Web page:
Wollongong City Council is looking to install solar panels on its Stewart Street multi-story carpark as part of its continued focus on sustainability and net-zero emissions targets.
The local government of Australia’s biggest steel city, Wollongong, is revving up its solar capacity in its pursuit of a climate healthy city strategy. On Friday, Council launched another initiative towards its vision as it announced a solar carpark tender open.
The tender for the design and installation of solar panels on the existing Stewart Street multi-story carpark is closing on August 24. The solar array will be supported on new steel frames providing shade for vehicles and slashing the Council’s Administration Building’s daytime energy needs with surplus energy exported to the grid. Work is anticipated to begin early 2021.
The Council Administration Building already has a 6 Green Star rating, which is the highest rating from the Green Building Council of Australia. According to Wollongong City Council Director Infrastructure and Works Andrew Carfield, this is an impressive achievement as it is the oldest building with this rating to join a select group of commercially operated buildings rated at that standard.
“This is an additional aspect of Council setting the pace when it comes to sustainable buildings and climate change mitigation,” he said. “By utilising the car park area, we create not only shade for vehicles but also capture the sunlight to produce power for the building and the grid, especially during higher demand office hours.”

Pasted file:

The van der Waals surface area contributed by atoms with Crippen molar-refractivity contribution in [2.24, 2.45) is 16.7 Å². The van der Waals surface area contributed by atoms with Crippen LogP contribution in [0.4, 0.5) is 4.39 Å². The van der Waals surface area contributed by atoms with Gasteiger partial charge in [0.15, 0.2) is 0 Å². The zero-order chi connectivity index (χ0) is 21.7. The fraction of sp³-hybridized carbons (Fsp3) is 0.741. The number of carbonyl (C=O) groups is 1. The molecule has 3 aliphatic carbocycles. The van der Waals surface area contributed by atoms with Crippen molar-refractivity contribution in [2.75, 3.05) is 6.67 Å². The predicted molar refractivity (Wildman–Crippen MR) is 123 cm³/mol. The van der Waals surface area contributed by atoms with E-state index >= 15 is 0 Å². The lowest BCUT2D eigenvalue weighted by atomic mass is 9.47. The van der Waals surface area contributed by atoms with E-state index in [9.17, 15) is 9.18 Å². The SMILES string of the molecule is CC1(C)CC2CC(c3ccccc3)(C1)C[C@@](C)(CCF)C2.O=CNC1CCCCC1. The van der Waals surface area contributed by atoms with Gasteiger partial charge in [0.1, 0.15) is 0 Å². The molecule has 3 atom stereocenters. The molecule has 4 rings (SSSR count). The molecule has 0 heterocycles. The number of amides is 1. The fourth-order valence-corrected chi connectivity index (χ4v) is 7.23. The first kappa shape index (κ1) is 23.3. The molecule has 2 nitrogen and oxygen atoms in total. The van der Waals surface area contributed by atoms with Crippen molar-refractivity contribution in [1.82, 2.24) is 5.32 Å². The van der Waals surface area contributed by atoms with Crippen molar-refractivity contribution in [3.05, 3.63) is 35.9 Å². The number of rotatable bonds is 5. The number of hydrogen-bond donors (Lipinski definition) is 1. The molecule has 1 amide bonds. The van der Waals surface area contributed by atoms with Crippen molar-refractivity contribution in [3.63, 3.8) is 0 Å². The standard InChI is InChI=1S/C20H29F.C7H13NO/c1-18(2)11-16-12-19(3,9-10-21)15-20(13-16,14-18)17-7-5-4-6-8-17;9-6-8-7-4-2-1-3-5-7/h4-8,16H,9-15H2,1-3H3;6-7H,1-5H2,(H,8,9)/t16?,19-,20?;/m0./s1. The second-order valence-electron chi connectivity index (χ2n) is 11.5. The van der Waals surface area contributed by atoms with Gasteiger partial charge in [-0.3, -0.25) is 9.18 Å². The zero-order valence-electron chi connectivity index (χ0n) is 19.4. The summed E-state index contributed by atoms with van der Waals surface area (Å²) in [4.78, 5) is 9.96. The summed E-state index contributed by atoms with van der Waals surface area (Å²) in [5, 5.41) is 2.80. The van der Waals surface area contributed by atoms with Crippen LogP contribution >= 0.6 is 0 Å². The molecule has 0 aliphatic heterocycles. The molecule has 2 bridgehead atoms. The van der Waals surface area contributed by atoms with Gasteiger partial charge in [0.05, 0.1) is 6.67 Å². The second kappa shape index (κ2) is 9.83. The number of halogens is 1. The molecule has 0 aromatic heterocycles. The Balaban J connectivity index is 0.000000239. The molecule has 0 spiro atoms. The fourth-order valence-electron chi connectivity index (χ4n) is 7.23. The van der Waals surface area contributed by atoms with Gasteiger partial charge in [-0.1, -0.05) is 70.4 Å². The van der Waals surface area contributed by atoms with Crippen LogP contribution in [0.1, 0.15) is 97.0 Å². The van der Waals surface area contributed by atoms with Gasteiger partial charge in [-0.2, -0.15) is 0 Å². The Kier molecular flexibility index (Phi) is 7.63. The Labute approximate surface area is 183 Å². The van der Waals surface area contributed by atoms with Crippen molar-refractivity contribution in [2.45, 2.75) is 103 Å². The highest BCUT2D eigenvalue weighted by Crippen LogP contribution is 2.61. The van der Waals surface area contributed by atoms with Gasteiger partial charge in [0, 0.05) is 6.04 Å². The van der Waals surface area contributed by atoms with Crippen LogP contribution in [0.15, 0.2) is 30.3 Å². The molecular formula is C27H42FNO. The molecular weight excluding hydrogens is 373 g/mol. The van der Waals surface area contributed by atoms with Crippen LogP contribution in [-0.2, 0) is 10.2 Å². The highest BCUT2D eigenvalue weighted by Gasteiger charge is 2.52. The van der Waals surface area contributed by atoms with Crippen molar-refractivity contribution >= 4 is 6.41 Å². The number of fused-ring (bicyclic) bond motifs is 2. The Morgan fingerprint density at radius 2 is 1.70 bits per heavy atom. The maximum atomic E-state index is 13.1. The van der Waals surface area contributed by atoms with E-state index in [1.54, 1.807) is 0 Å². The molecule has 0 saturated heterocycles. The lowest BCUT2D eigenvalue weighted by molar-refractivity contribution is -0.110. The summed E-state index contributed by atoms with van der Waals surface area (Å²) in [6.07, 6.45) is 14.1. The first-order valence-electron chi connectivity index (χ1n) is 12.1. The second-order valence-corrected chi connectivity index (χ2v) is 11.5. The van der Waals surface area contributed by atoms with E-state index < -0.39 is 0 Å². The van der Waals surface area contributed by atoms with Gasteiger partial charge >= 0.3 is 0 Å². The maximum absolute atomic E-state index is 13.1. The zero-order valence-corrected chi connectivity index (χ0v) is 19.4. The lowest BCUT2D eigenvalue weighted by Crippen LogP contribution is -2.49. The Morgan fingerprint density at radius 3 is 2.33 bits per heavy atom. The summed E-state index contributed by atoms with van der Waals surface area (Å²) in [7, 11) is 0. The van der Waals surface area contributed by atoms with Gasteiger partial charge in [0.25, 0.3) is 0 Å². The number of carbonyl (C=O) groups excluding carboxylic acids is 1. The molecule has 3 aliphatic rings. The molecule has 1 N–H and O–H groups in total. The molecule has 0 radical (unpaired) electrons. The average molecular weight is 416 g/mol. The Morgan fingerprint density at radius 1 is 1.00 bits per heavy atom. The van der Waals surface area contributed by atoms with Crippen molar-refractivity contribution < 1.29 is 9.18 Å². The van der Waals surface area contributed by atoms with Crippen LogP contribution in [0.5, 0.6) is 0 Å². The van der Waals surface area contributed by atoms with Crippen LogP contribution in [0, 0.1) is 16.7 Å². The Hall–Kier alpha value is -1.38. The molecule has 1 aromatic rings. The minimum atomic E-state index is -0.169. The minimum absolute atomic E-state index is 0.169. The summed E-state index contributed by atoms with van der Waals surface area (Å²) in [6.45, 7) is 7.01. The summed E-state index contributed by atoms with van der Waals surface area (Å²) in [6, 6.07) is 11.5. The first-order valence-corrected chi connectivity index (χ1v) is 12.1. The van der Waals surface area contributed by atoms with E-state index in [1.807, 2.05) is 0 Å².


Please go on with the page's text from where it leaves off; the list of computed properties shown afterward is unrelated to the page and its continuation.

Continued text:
The solar carpark project is part of Council’s ongoing commitment to creating a sustainable Wollongong. In December last year, the city council adopted an emissions reduction target of net zero emissions by 2030 for its own operations. It also set a far more ambitious target of zero emissions by 2050 for the entire local government area. For the coastal city of Wollongong, which is home to Bluescope’s Port Kembla steelworks, industry is the key contributor to greenhouse gas emissions at 70%. Residential accounts for 25% and Council 5%.
To meet its 2030 target, Council has pledged to pursue activities to reduce landfill emissions, which it says, account for 85% of its emissions. As it announced its ambitious vision, the local government said other initiatives were being considered, such as a second 1 MW renewable energy unit at Whytes Gully, the installation of solar panels across Council buildings and the adoption of “alternate fuel” vehicles, which could altogether deliver an 88% reduction in emissions.
“Council has been doing work for some time now with our urban greening, reducing plastic at Council events and reducing energy and water consumption of our buildings and facilities. This project [the solar carpark] is one of our next steps to improve our city’s environmental impact,” Carfield said.
Given the win-win of PV-shaded parking, solar carparks are growing in popularity across Australia, particularly among shopping centers. Be it a 440kW array covering three double-parking bays in Dunsborough or a 1.5 MW installation covering more than 500 car spaces at Willows Shopping Centre in Townsville. Last year, Vicinity Centres delivered two solar carparks at its shopping centers in South Australia, one of which is the nation’s biggest at 3.2 MW. Of course, the trend is by no means limited to retailers, last year Flinders University installed 4,135 panels as part of its massive solar carport, designed by Solgen Energy and built by Tonkin Schutz.